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Experience with the handling of spatial data on a computer led to the identification of a variety of ''awkward " problems, including interpolation, error estimation and dynamic polygon building and editing. Many of the problems encountered could be classified as " 'spatial adjacency " issues. The Voronoi diagram of points and line segments in the Euclidean(More)
We wish to extract the topology from scanned maps. In previous work [15] this was done by extracting a skeleton from the Voronoi diagram, but this required vertex labelling and was only useable for polygon maps. We wished to take the crust algorithm of Amenta, Bern and Eppstein [3] and modify it to extract the skeleton from unlabelled vertices. We find that(More)
We wish to extract the topology from scanned maps. In previous work [GNY96] this was done by extracting a skeleton from the Voronoi diagram, but this required vertex labelling and was only useable for polygon maps. We wished to take the crust algorithm of Amenta, Bern and Eppstein [ABE98] and modify it to extract the skeleton from unlabelled vertices. We(More)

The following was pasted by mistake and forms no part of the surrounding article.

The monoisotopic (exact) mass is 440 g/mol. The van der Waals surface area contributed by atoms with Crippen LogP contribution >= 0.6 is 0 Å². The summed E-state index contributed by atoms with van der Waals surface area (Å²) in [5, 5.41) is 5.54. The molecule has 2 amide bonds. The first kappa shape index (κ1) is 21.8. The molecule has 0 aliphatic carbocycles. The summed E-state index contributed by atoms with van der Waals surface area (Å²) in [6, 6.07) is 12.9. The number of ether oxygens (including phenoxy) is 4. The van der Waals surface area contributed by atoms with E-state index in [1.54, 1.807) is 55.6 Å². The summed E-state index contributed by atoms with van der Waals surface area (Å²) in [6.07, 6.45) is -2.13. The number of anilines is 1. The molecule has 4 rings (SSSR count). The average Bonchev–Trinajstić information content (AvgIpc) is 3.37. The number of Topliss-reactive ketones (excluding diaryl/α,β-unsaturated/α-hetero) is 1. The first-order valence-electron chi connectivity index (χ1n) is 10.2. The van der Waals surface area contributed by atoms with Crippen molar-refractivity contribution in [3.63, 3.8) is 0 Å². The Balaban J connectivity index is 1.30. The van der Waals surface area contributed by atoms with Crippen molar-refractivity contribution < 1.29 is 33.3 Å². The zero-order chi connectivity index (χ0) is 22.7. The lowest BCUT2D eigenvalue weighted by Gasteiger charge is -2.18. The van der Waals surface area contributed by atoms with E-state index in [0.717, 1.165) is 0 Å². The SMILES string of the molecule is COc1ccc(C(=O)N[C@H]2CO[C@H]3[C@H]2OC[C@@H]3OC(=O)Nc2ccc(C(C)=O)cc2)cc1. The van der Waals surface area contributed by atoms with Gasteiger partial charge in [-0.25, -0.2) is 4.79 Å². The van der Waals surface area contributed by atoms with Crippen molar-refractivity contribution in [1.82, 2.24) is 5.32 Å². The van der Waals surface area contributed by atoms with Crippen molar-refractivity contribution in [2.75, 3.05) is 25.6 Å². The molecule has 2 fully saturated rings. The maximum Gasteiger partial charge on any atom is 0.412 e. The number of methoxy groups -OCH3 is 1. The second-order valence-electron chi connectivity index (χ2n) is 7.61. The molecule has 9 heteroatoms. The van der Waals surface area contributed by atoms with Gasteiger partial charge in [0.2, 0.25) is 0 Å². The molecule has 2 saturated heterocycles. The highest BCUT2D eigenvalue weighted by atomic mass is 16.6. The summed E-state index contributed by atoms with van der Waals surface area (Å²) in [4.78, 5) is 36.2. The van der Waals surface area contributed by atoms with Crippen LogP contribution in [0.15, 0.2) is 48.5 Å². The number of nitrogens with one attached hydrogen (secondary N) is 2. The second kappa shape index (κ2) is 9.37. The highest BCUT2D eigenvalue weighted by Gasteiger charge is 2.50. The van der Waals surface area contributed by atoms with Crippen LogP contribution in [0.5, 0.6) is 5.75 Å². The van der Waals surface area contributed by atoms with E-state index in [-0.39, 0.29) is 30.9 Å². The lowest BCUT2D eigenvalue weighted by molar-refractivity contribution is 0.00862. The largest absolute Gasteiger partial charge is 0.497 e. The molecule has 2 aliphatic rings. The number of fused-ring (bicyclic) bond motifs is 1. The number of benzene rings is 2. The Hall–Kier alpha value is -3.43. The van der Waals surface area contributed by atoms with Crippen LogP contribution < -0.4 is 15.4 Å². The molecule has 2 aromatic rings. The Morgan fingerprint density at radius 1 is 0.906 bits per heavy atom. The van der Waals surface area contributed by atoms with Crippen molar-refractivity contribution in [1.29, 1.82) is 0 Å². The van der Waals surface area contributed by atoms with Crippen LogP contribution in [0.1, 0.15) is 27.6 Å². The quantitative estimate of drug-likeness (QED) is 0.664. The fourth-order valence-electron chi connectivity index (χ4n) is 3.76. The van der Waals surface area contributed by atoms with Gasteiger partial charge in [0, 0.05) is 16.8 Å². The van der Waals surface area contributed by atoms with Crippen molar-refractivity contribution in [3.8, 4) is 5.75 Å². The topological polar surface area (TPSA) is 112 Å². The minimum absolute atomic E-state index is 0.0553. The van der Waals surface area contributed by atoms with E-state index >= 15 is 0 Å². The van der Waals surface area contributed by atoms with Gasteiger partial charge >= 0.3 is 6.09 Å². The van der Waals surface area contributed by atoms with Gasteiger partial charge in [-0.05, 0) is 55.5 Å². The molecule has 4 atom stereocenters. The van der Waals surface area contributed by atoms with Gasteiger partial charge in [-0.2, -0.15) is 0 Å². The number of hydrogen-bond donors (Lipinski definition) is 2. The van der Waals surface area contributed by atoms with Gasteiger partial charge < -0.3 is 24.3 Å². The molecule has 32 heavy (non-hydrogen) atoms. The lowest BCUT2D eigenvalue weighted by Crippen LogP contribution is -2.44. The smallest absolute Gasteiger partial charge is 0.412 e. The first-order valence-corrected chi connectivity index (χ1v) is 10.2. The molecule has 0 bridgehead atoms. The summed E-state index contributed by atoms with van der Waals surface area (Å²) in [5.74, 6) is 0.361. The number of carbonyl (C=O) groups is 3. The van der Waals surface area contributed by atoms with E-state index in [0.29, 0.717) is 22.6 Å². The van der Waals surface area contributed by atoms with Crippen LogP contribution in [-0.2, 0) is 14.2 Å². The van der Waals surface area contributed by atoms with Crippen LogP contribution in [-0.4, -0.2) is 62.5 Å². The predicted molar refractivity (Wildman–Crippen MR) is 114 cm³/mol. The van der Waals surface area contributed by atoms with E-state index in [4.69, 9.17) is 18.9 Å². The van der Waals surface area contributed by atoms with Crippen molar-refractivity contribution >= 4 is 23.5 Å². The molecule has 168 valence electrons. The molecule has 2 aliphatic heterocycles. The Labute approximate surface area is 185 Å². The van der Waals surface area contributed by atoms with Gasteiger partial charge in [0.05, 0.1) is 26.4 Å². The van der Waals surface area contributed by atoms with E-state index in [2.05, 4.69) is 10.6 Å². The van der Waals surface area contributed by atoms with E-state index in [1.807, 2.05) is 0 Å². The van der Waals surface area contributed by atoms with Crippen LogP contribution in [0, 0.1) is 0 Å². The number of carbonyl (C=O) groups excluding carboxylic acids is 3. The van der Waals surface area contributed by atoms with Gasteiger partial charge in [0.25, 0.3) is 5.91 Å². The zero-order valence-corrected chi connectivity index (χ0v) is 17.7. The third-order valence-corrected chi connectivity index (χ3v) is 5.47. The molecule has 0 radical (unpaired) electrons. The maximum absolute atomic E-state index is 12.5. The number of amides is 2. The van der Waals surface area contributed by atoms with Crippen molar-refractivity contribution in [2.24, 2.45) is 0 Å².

Traditional raster-based map or image manipulation techniques are known frequently to produce different results from vector implementations of the same operation. In addition, rasters require re-sampling and information loss for most resizing and rotation transformations , while vector maps in a GIS require complex and error prone procedures to define(More)
Traditional vector and raster spatial models as used in many computer systems are examined to determine what is meant by the term " neighbour ". The limitations are examined and the Voronoi spatial model is proposed as a consistent alternative to both. It is then asked whether this new computer model of space bears any resemblance to human spatial reasoning(More)
This paper examines the problem of polygon digitizing, and suggests an inversion of the traditional approach for polygons of the environmental type, where each individual polygon, rather than its boundaries, is of primary interest. Many workers in geology, forestry, soil science, etc. have found the tedious specification of boundary arcs and their(More)